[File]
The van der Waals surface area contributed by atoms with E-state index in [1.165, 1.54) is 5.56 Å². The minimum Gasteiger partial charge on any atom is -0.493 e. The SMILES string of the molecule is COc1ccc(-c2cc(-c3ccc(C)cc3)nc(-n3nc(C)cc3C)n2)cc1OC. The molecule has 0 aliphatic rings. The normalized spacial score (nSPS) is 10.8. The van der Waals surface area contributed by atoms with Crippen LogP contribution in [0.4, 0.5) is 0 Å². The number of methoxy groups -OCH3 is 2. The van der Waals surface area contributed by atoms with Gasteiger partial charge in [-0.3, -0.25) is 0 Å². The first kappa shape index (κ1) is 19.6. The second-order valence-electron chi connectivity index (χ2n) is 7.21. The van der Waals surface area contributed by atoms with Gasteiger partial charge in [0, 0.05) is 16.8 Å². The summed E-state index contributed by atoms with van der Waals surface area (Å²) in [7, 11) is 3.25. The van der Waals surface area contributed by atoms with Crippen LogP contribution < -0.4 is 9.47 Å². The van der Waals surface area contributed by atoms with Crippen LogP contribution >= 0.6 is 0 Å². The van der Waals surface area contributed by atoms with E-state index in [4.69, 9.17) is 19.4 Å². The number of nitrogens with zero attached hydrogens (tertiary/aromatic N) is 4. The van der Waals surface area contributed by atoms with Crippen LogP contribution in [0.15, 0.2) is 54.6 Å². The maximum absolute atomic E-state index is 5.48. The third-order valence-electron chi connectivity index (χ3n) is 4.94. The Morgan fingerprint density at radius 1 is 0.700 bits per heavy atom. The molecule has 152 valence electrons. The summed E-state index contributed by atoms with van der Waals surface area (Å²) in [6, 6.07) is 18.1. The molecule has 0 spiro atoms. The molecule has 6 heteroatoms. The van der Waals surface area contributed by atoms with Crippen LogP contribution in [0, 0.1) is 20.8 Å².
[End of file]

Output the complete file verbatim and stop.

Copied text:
The van der Waals surface area contributed by atoms with E-state index in [1.165, 1.54) is 5.56 Å². The minimum Gasteiger partial charge on any atom is -0.493 e. The SMILES string of the molecule is COc1ccc(-c2cc(-c3ccc(C)cc3)nc(-n3nc(C)cc3C)n2)cc1OC. The molecule has 0 aliphatic rings. The normalized spacial score (nSPS) is 10.8. The van der Waals surface area contributed by atoms with Crippen LogP contribution in [0.4, 0.5) is 0 Å². The number of methoxy groups -OCH3 is 2. The van der Waals surface area contributed by atoms with Gasteiger partial charge in [-0.3, -0.25) is 0 Å². The first kappa shape index (κ1) is 19.6. The second-order valence-electron chi connectivity index (χ2n) is 7.21. The van der Waals surface area contributed by atoms with Gasteiger partial charge in [0, 0.05) is 16.8 Å². The summed E-state index contributed by atoms with van der Waals surface area (Å²) in [7, 11) is 3.25. The van der Waals surface area contributed by atoms with Crippen LogP contribution < -0.4 is 9.47 Å². The van der Waals surface area contributed by atoms with Crippen LogP contribution >= 0.6 is 0 Å². The van der Waals surface area contributed by atoms with E-state index in [4.69, 9.17) is 19.4 Å². The number of nitrogens with zero attached hydrogens (tertiary/aromatic N) is 4. The van der Waals surface area contributed by atoms with Crippen LogP contribution in [0.15, 0.2) is 54.6 Å². The maximum absolute atomic E-state index is 5.48. The third-order valence-electron chi connectivity index (χ3n) is 4.94. The Morgan fingerprint density at radius 1 is 0.700 bits per heavy atom. The molecule has 152 valence electrons. The summed E-state index contributed by atoms with van der Waals surface area (Å²) in [6, 6.07) is 18.1. The molecule has 0 spiro atoms. The molecule has 6 heteroatoms. The van der Waals surface area contributed by atoms with Crippen LogP contribution in [0, 0.1) is 20.8 Å².